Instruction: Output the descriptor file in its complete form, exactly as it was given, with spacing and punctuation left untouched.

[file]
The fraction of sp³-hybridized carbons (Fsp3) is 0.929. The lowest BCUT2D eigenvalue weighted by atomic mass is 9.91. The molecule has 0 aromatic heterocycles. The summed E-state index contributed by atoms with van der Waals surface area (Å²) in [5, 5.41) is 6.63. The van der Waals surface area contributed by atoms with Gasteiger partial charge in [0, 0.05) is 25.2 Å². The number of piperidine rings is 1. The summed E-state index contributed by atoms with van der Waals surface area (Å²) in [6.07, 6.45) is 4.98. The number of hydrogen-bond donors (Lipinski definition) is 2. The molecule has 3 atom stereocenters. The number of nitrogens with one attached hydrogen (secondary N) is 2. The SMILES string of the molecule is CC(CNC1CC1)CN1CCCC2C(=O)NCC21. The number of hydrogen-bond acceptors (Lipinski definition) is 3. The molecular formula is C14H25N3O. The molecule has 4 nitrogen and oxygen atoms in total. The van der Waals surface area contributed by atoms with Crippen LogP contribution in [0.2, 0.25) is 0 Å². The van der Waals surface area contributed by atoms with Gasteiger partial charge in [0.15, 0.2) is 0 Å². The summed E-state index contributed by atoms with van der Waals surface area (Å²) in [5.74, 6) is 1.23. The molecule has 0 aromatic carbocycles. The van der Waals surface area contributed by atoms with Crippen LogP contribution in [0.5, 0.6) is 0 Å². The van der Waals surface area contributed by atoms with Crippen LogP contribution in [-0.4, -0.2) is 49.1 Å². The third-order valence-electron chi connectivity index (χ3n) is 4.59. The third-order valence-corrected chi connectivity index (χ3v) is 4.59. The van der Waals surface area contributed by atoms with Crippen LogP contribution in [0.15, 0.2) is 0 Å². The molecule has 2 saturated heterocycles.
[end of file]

The fraction of sp³-hybridized carbons (Fsp3) is 0.929. The lowest BCUT2D eigenvalue weighted by atomic mass is 9.91. The molecule has 0 aromatic heterocycles. The summed E-state index contributed by atoms with van der Waals surface area (Å²) in [5, 5.41) is 6.63. The van der Waals surface area contributed by atoms with Gasteiger partial charge in [0, 0.05) is 25.2 Å². The number of piperidine rings is 1. The summed E-state index contributed by atoms with van der Waals surface area (Å²) in [6.07, 6.45) is 4.98. The number of hydrogen-bond donors (Lipinski definition) is 2. The molecule has 3 atom stereocenters. The number of nitrogens with one attached hydrogen (secondary N) is 2. The SMILES string of the molecule is CC(CNC1CC1)CN1CCCC2C(=O)NCC21. The number of hydrogen-bond acceptors (Lipinski definition) is 3. The molecular formula is C14H25N3O. The molecule has 4 nitrogen and oxygen atoms in total. The van der Waals surface area contributed by atoms with Crippen LogP contribution in [0.2, 0.25) is 0 Å². The van der Waals surface area contributed by atoms with Gasteiger partial charge in [0.15, 0.2) is 0 Å². The summed E-state index contributed by atoms with van der Waals surface area (Å²) in [5.74, 6) is 1.23. The molecule has 0 aromatic carbocycles. The van der Waals surface area contributed by atoms with Crippen LogP contribution in [0.5, 0.6) is 0 Å². The van der Waals surface area contributed by atoms with Crippen LogP contribution in [-0.4, -0.2) is 49.1 Å². The third-order valence-electron chi connectivity index (χ3n) is 4.59. The third-order valence-corrected chi connectivity index (χ3v) is 4.59. The van der Waals surface area contributed by atoms with Crippen LogP contribution in [0.15, 0.2) is 0 Å². The molecule has 2 saturated heterocycles.